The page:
The whole process works like this. If you have all cores active and the workload they’re running isn’t maxing out the CPU’s specified current or power draw, the cores can run at a higher frequency. If you have only one core active, the other core is power gated (effectively shut off) and the active core is allowed to turbo up several bins as long as it remains within its current, temperature and power limits.

The result is that most of the time your 2.40GHz Core i5 runs at 2.66GHz, and if you’re only running single threaded applications you’ll see it bounce from 2.66GHz to 2.80GHz and 2.93GHz. So even if the IPC improvements brought on by Arrandale weren’t enough, you’ll rarely run at your base clock speed when you need the performance. Intel’s Turbo Boost works beautifully in practice and the transition to OS X seems to have gone well.


The 2.40GHz MacBook Pro running at 2.93GHz thanks to Turbo

The final vector for performance improvement is by increasing the number of threads your CPU can work on at once. Threads are nothing more then collections of instructions, which themselves are the basic work units of any CPU. The more threads you can actively complete in parallel, the higher your overall CPU performance.

All Arrandale based Core i5 and i7 CPUs are dual-core processors, that’s two threads right there. Each core however can work on two threads at the same time thanks to Intel’s Hyper Threading bringing us up to four total threads on the new MacBook Pro. Two of those threads are virtual and are simply designed to occupy any idle resources on a core. Hyper Threading doesn’t give the same performance boost as you’d get from four cores, but what it does give you is better-than-dual core performance without the power requirements of four physical cores. For a notebook designed with portability in mind, the tradeoff is ideal.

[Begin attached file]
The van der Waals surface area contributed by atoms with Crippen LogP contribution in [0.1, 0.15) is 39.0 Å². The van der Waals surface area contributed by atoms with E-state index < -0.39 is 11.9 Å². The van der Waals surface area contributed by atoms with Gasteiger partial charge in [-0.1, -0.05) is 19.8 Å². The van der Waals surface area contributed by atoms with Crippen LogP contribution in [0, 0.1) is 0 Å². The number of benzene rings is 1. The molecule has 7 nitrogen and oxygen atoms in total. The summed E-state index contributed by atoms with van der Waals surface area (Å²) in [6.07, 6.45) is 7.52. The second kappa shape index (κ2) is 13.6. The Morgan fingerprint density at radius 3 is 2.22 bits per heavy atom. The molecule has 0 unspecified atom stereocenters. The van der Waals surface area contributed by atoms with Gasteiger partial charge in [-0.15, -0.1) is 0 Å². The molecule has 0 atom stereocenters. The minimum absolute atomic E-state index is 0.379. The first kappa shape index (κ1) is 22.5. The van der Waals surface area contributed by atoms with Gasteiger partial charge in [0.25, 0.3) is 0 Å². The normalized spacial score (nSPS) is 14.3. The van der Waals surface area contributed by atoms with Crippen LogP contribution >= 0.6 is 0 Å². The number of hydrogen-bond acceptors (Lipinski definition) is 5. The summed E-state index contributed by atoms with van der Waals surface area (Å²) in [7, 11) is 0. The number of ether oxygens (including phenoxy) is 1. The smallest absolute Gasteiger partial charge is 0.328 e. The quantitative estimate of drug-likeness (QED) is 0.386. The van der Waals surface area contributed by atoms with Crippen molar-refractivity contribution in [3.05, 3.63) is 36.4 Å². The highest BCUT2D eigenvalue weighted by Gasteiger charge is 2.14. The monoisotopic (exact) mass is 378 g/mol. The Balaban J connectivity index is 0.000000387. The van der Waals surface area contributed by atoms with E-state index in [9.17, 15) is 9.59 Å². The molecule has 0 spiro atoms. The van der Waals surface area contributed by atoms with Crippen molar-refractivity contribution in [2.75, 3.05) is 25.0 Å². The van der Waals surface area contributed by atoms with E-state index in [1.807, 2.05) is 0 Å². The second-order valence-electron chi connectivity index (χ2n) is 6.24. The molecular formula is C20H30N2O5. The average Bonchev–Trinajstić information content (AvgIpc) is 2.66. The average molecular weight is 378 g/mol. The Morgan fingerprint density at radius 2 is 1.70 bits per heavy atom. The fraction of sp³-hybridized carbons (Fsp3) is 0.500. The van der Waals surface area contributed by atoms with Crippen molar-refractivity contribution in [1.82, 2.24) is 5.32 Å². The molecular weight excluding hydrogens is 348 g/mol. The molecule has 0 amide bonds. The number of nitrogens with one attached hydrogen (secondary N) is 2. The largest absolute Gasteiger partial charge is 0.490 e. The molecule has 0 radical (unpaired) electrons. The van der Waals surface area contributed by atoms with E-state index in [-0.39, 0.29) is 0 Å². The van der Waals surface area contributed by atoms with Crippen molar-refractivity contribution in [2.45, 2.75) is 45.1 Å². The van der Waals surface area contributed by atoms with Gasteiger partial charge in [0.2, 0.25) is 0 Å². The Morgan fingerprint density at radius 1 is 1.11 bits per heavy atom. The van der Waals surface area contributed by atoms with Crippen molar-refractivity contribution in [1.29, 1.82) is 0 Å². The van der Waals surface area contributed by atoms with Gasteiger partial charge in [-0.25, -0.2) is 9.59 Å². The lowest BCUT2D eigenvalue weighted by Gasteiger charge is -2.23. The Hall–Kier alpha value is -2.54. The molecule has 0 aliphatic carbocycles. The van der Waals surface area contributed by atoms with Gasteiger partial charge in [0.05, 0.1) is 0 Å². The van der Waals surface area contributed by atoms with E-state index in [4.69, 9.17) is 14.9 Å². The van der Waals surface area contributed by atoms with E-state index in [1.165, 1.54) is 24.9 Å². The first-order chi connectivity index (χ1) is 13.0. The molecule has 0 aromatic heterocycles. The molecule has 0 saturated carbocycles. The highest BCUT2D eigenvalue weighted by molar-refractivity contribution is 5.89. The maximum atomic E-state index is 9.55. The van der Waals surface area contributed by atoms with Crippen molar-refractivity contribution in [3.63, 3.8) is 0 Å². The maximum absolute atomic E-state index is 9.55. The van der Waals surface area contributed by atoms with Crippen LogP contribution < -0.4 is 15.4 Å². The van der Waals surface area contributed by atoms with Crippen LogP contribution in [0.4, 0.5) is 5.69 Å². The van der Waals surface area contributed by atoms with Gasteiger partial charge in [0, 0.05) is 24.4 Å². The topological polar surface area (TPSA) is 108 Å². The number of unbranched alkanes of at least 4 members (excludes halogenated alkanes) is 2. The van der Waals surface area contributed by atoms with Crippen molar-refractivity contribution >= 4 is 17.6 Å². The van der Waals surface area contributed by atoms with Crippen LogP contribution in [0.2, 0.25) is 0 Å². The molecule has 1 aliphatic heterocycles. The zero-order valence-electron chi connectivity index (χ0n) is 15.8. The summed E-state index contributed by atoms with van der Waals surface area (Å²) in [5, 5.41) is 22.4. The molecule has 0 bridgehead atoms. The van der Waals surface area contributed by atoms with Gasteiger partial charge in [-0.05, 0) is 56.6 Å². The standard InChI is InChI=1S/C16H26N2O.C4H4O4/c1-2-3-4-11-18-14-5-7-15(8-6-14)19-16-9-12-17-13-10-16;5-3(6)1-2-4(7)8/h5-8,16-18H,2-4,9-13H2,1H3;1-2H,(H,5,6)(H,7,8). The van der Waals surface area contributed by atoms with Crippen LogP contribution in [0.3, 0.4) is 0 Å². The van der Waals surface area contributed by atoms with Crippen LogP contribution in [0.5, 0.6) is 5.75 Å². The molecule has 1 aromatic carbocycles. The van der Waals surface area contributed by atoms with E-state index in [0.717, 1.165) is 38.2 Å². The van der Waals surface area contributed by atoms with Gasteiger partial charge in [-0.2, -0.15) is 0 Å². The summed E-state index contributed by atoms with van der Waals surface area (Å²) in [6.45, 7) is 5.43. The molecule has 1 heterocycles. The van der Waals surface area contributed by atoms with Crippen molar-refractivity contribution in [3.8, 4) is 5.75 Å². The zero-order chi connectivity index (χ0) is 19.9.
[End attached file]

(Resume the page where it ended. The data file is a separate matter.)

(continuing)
The downside to all of this? Only the 15-inch and 17-inch models get Arrandale, the 13-inch MacBook Pro sticks with the old Penryn derived Core 2 Duo architecture. If you were holding out for a 13-inch Arrandale model, you’ll have to keep waiting.

Apple's 2009 Lineup 13-inch MacBook Pro (Early 2010) 13-inch MacBook Pro (Late 2009)
CPU Intel Core 2 Duo 2.40GHz Intel Core 2 Duo 2.26GHz
Memory 4GB DDR3-1066 2GB DDR3-1066
HDD 250GB 5400RPM 160GB 5400RPM
Video NVIDIA GeForce 320M (integrated) NVIDIA GeForce 9400M (integrated)
Optical Drive 8X Slot Load DL DVD +/-R 8X Slot Load DL DVD +/-R
Screen Resolution 1280 x 800 1280 x 800
USB 2 2
SD Card Reader Yes Yes
FireWire 800 1 1
ExpressCard/34 No No
Battery 63.5Whr 60Whr
Dimensions (W x D x H) 12.78" x 8.94" x 0.95" 12.78" x 8.94" x 0.95"
Weight 4.5 lbs 4.5 lbs
Price $1199 $1199
They’re Actually Faster
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  • MySchizoBuddy - Wednesday, April 14, 2010 - link

    sorry i was looking at the 620UM. someone needs more clearer names Reply
  • DLeRium - Wednesday, April 14, 2010 - link

    seriously? Didn't the 15" get the 9600GT in the two higher level ones?